Entrepreneurial in nature, he continued to grow his project. Salindrija recruited friends to help him build and promote his platform. Mind you, all of this happened 14 years ago when social media wasn’t that popular.
Today, the site counts 7,5000.000 monthly page views. A few years back, Catena Media bought the site for €15 million (about $17.1 million). What was once just a side project of a law student and passionate web designer has become one of the most reputable portals in the iGaming industry.
Craigslist: A Local Email List That Became One of America’s Most Iconic Startups
Craigslist may not be considered one of the most important or most influential tech businesses, but one has to admire its ability to weather the times. It seems like Craigslist won't ever go away.
Craig Newmark moved to San Francisco in the ‘90s. As any newcomer to a city, he wanted to meet people to hang out with. So, Craig started an email list for local meetups and events, hence the name.
Soon, his platform became a place for trading and bartering, and not just for meetups. It caught on pretty fast, so Newmark quit his job to work on Craigslist. He managed to build a billion-dollar business out of a simple email list he created to meet new friends.
Unsplash: A Company Built on Sharing
Do you have some extra shots leftover from the photoshoot you had for your site's landing page, but are not sure what to do with them? Mikael Cho, one of the founders of Crew, a Canadian startup, was in a similar situation.
After hiring a professional photographer for a shoot, the Crew’s team ended up with more photos they could ever use. They decided to give the photos away for free instead of just letting them sit on a hard drive never to be seen again.
When they saw that their photos reached over 50,000 downloads, the Crew realized they were onto something. Soon after, the internet’s best depository for royalty-free images was born. Today, the site hosts tens of thousands of free stock images.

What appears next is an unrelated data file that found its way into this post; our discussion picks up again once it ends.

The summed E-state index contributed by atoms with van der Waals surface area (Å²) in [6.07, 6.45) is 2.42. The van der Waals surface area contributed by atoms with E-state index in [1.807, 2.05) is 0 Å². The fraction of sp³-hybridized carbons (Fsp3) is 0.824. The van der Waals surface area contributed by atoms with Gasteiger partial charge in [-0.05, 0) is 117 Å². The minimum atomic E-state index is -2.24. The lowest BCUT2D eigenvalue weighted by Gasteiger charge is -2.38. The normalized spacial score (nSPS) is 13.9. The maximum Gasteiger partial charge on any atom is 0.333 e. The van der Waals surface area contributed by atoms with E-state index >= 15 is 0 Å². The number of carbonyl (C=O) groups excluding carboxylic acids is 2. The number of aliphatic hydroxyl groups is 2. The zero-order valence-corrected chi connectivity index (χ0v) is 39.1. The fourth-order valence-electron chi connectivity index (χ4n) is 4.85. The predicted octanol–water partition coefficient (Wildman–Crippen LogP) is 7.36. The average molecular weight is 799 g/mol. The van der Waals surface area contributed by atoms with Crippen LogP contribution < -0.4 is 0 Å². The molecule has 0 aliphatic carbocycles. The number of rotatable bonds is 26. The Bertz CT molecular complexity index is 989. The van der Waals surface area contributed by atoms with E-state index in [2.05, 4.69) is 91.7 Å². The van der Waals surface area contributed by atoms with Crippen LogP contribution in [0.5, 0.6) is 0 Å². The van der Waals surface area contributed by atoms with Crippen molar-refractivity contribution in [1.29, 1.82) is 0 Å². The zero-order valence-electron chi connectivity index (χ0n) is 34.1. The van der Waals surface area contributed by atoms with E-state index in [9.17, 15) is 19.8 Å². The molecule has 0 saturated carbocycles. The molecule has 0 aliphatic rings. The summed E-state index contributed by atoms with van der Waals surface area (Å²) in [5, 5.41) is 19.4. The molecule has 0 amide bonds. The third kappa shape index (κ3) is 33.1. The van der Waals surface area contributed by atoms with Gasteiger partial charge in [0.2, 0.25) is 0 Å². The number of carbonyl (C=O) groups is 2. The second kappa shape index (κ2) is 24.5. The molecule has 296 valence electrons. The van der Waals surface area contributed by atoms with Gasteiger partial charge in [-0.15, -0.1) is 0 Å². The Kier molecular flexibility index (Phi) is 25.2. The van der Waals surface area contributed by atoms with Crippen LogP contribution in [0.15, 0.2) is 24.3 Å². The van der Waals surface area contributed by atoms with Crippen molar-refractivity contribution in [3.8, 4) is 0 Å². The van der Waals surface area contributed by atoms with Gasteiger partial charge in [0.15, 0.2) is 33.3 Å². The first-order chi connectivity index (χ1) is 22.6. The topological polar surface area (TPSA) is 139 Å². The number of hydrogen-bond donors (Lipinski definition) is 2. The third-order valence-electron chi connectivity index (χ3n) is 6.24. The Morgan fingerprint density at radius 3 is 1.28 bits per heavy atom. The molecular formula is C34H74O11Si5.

Oculus: One of The Most Successful Kickstarter Campaigns in History
Many famous startups were launched in garages, including HP, Amazon, Google, Apple, and Oculus. Palmer Luckey, the founder of Oculus, used to work at USC’s Mixed Reality Lab.
At the end of each day, he would retire to his garage and work on VR's future. Thanks to many generous Kickstarter donations, he was able to leave Mixed Reality Lab and devote himself entirely to his project.
It didn't take him that long to reach success. Luckey sold Oculus to Facebook for an astonishing $2 billion before the startup even had a consumer product out.
AppSumo: Turning $50 into Millions
If you want to build your side project, you don't need large buckets of funding. AppSumo was started for a measly $50, and it grew into one of the most successful daily deals websites for digital services and goods, proving that small businesses can indeed compete with large brands.
Noah Kagan, the founder of AppSumo, recognized the need for a discount website for online businesses while marketing for one of the most popular online budget planners, Mint.com.
Kagan invested his hard-earned $30 in building a landing page. His mom liked the idea, so she chipped in $20. When his page was up and running, Kagan started collecting emails and quickly grew his venture.
In their first year, AppSumo reached $1 million in sales. The startup has been growing that number every year thanks to the dedicated sales team Kagan assembled.
Khan Academy: A Side Project Driven By a Passion for Teaching
Sal Khan, the founder of Khan Academy, received a bit of a backhand compliment while tutoring his cousins. Rather than meeting Khan in person, they preferred seeing him online.
Khan contemplated on the remark, while most of us would have simply brushed it off. This led him to start making 10-minute YouTube clips on subjects such as art and biology.
At the time, Khan worked as a hedge fund analyst. But, when his project gained traction, he quit his job to build his very own online academy. Today, it employs more than 100 people.
Imgur: If You Want Something Done Right, Do It Yourself
Alan Schaaf liked to spend time on Reddit while he was studying at Ohio State University. Like many Redditors at the time, he was frustrated because there were no useful resources for hosting photos on the site.
Instead of just lamenting the fact, Schaaf built his platform. When he launched his side project, fellow Redditors immediately liked it.
It quickly became one of the most successful internet startups. Today, the site has millions of daily page views. Schaaf is still the company’s CEO.
Open Source Research Analyst and Writer